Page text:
I see plenty of hand wringing but no one at the top is being particularly confrontational, are they? This trade negotiator who wrote about his crimes isn’t running around, screaming. He thinks, all he has to do is muse about things and all will be worked out. But this is a false hope. One has to actively fight to change what one has ruined. He has to go much further than I, a person who has opposed free trade for many years, to undo the damage he has done to my own community, to this nation.
Similar arguments can be made for our “free trade” agreements. For example, Canada fosters oligopolies and in some provinces, monopolies that restrict both foreign trade and internal trade. Like China, South Korea, which recently concluded its FTA with the United States, has notoriously undervalued its currency, as automakers will attest. In addition, most countries have value-added taxes that are rebated on their exports to the United States, while our exports receive no such treatment because our federal tax system relies on income and corporate taxes.
This is also an example of ‘knowing that is wrong but not able to understand how to fix it’ syndrome. So, our trade partners use VAT—value added taxes—to greatly reduce consumerism? HAHAHA. Well, DUH! Japan even tried, while pretending to be helpless with a depression, to raise this tax just two years ago. The beleaguered consumers there revolted so the plan was dropped. But they all do this, all but the US. This is why we have a trade deficit from hell.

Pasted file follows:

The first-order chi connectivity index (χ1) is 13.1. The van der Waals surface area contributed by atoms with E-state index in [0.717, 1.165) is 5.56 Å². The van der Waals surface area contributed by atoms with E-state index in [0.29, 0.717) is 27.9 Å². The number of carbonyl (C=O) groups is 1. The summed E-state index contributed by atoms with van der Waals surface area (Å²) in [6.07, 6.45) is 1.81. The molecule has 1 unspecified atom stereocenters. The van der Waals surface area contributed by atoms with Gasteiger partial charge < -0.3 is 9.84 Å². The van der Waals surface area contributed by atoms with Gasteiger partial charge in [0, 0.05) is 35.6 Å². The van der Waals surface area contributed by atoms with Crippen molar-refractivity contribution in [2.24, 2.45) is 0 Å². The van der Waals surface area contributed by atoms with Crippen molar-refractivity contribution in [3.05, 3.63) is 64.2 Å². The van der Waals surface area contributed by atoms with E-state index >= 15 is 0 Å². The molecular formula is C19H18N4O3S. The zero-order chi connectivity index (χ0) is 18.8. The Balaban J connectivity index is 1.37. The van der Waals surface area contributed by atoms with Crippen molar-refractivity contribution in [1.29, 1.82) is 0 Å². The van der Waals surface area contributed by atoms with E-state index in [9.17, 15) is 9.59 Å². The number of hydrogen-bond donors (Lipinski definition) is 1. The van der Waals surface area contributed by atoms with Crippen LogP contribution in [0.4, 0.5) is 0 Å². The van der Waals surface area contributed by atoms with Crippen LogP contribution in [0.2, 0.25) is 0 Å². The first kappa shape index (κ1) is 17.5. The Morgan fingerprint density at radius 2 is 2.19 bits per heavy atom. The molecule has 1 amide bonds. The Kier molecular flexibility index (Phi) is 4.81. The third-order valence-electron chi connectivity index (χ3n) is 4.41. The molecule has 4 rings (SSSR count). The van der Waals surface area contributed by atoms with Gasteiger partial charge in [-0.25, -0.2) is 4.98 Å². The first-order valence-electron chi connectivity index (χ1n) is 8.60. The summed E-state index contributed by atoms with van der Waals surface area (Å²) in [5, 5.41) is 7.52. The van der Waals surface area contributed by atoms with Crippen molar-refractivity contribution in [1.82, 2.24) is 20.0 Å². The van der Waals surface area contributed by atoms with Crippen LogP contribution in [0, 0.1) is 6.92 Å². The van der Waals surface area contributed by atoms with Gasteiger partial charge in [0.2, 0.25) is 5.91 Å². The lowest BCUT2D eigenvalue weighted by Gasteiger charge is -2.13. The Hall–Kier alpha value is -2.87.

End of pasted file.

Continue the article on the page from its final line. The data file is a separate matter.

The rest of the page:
Lots of cheap knick nacks and even very expensive knick nacks. But no jobs and no future. Anyone calling for a VAT tax is told to jump in the lake. Our trade rivals also have much higher gas taxes. Again: DUH! We have to imitate them if we insist on ‘free trade’. Our refusal to hold foreign currencies in our corrupt little Federal Reserve FOREX funds, our refusal to tax energy at the same level as rivals, our refusal to have stiff consumer taxes has doomed our economy, millions of jobs were lost, well-paying jobs are vanishing and we are now heading into a depressionary spiral we can’t escape except by destroying our currency.
Oh, and that certainly will fix our trade deficit! Monetary suicide. What a fabulous solution. Total chaos means no trade deficits. Great going, trade negotiator traitors!